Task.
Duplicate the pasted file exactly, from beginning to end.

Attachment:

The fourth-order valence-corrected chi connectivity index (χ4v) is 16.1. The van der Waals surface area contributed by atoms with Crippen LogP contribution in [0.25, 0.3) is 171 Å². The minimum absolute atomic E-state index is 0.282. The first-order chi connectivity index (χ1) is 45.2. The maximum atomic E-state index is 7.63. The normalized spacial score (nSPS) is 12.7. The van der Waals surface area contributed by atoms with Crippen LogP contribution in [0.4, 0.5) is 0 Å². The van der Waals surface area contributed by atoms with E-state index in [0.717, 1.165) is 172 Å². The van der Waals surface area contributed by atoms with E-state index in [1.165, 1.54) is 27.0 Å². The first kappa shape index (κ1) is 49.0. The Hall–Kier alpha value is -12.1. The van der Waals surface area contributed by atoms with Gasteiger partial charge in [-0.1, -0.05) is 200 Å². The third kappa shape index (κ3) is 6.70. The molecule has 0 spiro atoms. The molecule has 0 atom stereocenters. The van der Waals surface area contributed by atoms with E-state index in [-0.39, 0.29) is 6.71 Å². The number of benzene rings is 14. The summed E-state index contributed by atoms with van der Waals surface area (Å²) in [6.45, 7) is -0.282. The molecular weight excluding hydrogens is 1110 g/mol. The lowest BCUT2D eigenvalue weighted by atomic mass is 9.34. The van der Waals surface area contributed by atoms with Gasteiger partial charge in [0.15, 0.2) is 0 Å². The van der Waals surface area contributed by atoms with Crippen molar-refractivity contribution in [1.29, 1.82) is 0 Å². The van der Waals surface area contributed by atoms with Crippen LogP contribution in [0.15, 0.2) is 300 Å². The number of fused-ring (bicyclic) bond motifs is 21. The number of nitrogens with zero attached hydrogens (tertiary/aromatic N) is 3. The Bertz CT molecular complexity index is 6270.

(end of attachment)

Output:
The fourth-order valence-corrected chi connectivity index (χ4v) is 16.1. The van der Waals surface area contributed by atoms with Crippen LogP contribution in [0.25, 0.3) is 171 Å². The minimum absolute atomic E-state index is 0.282. The first-order chi connectivity index (χ1) is 45.2. The maximum atomic E-state index is 7.63. The normalized spacial score (nSPS) is 12.7. The van der Waals surface area contributed by atoms with Crippen LogP contribution in [0.4, 0.5) is 0 Å². The van der Waals surface area contributed by atoms with E-state index in [0.717, 1.165) is 172 Å². The van der Waals surface area contributed by atoms with E-state index in [1.165, 1.54) is 27.0 Å². The first kappa shape index (κ1) is 49.0. The Hall–Kier alpha value is -12.1. The van der Waals surface area contributed by atoms with Gasteiger partial charge in [-0.1, -0.05) is 200 Å². The third kappa shape index (κ3) is 6.70. The molecule has 0 spiro atoms. The molecule has 0 atom stereocenters. The van der Waals surface area contributed by atoms with E-state index in [-0.39, 0.29) is 6.71 Å². The number of benzene rings is 14. The summed E-state index contributed by atoms with van der Waals surface area (Å²) in [6.45, 7) is -0.282. The molecular weight excluding hydrogens is 1110 g/mol. The lowest BCUT2D eigenvalue weighted by atomic mass is 9.34. The van der Waals surface area contributed by atoms with Gasteiger partial charge in [0.15, 0.2) is 0 Å². The van der Waals surface area contributed by atoms with Crippen molar-refractivity contribution in [1.29, 1.82) is 0 Å². The van der Waals surface area contributed by atoms with Crippen LogP contribution in [0.15, 0.2) is 300 Å². The number of fused-ring (bicyclic) bond motifs is 21. The number of nitrogens with zero attached hydrogens (tertiary/aromatic N) is 3. The Bertz CT molecular complexity index is 6270.